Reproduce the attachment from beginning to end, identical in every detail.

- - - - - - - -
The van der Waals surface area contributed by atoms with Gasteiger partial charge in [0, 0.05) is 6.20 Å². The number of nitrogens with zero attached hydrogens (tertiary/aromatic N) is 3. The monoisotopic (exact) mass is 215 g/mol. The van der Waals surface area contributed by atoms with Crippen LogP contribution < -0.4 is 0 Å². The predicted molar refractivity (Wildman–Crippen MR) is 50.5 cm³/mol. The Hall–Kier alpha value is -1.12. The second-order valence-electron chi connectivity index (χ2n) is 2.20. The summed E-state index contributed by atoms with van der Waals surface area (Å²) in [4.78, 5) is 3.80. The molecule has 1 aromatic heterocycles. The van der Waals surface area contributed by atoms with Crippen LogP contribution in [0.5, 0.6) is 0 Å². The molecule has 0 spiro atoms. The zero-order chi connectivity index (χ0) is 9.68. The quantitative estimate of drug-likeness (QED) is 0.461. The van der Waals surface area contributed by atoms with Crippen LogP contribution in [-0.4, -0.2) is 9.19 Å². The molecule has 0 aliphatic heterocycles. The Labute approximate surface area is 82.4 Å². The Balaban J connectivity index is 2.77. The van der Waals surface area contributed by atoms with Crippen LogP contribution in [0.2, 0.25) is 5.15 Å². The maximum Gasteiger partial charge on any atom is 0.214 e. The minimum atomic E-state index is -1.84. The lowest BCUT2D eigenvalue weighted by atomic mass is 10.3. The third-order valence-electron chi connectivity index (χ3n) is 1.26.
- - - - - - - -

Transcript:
The van der Waals surface area contributed by atoms with Gasteiger partial charge in [0, 0.05) is 6.20 Å². The number of nitrogens with zero attached hydrogens (tertiary/aromatic N) is 3. The monoisotopic (exact) mass is 215 g/mol. The van der Waals surface area contributed by atoms with Crippen LogP contribution < -0.4 is 0 Å². The predicted molar refractivity (Wildman–Crippen MR) is 50.5 cm³/mol. The Hall–Kier alpha value is -1.12. The second-order valence-electron chi connectivity index (χ2n) is 2.20. The summed E-state index contributed by atoms with van der Waals surface area (Å²) in [4.78, 5) is 3.80. The molecule has 1 aromatic heterocycles. The van der Waals surface area contributed by atoms with Crippen LogP contribution in [0.5, 0.6) is 0 Å². The molecule has 0 spiro atoms. The zero-order chi connectivity index (χ0) is 9.68. The quantitative estimate of drug-likeness (QED) is 0.461. The van der Waals surface area contributed by atoms with Crippen LogP contribution in [-0.4, -0.2) is 9.19 Å². The molecule has 0 aliphatic heterocycles. The Labute approximate surface area is 82.4 Å². The Balaban J connectivity index is 2.77. The van der Waals surface area contributed by atoms with Crippen LogP contribution in [0.2, 0.25) is 5.15 Å². The maximum Gasteiger partial charge on any atom is 0.214 e. The minimum atomic E-state index is -1.84. The lowest BCUT2D eigenvalue weighted by atomic mass is 10.3. The third-order valence-electron chi connectivity index (χ3n) is 1.26.